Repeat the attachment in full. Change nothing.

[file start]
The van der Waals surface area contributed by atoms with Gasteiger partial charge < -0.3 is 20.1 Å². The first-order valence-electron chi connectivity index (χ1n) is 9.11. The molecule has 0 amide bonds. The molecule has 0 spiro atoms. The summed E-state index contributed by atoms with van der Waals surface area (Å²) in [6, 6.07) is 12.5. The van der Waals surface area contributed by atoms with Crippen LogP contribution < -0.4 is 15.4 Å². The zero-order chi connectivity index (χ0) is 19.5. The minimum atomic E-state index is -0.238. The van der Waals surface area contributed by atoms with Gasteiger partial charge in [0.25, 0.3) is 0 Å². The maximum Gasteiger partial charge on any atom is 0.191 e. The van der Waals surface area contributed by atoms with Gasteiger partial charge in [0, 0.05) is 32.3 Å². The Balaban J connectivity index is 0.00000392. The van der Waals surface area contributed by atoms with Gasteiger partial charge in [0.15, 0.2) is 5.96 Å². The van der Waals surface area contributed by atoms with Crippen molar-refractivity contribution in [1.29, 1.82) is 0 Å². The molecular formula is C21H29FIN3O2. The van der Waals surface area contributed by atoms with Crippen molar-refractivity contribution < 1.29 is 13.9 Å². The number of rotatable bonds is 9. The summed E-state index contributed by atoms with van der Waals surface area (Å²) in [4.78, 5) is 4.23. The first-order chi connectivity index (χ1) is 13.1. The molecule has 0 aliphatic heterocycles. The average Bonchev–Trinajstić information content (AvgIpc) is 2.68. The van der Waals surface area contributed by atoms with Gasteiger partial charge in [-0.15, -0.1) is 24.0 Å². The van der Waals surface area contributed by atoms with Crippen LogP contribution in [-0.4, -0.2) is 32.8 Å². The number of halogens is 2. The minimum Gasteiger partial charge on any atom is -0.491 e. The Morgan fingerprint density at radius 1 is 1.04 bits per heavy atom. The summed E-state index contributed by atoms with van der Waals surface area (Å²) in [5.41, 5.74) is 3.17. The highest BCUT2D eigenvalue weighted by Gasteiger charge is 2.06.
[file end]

The van der Waals surface area contributed by atoms with Gasteiger partial charge < -0.3 is 20.1 Å². The first-order valence-electron chi connectivity index (χ1n) is 9.11. The molecule has 0 amide bonds. The molecule has 0 spiro atoms. The summed E-state index contributed by atoms with van der Waals surface area (Å²) in [6, 6.07) is 12.5. The van der Waals surface area contributed by atoms with Crippen LogP contribution < -0.4 is 15.4 Å². The zero-order chi connectivity index (χ0) is 19.5. The minimum atomic E-state index is -0.238. The van der Waals surface area contributed by atoms with Gasteiger partial charge in [0.25, 0.3) is 0 Å². The maximum Gasteiger partial charge on any atom is 0.191 e. The van der Waals surface area contributed by atoms with Gasteiger partial charge in [0, 0.05) is 32.3 Å². The Balaban J connectivity index is 0.00000392. The van der Waals surface area contributed by atoms with Gasteiger partial charge in [0.15, 0.2) is 5.96 Å². The van der Waals surface area contributed by atoms with Crippen molar-refractivity contribution in [1.29, 1.82) is 0 Å². The molecular formula is C21H29FIN3O2. The van der Waals surface area contributed by atoms with Crippen molar-refractivity contribution < 1.29 is 13.9 Å². The number of rotatable bonds is 9. The summed E-state index contributed by atoms with van der Waals surface area (Å²) in [4.78, 5) is 4.23. The first-order chi connectivity index (χ1) is 13.1. The molecule has 0 aliphatic heterocycles. The average Bonchev–Trinajstić information content (AvgIpc) is 2.68. The van der Waals surface area contributed by atoms with Gasteiger partial charge in [-0.15, -0.1) is 24.0 Å². The van der Waals surface area contributed by atoms with Crippen LogP contribution in [-0.4, -0.2) is 32.8 Å². The number of halogens is 2. The minimum Gasteiger partial charge on any atom is -0.491 e. The Morgan fingerprint density at radius 1 is 1.04 bits per heavy atom. The summed E-state index contributed by atoms with van der Waals surface area (Å²) in [5.41, 5.74) is 3.17. The highest BCUT2D eigenvalue weighted by Gasteiger charge is 2.06.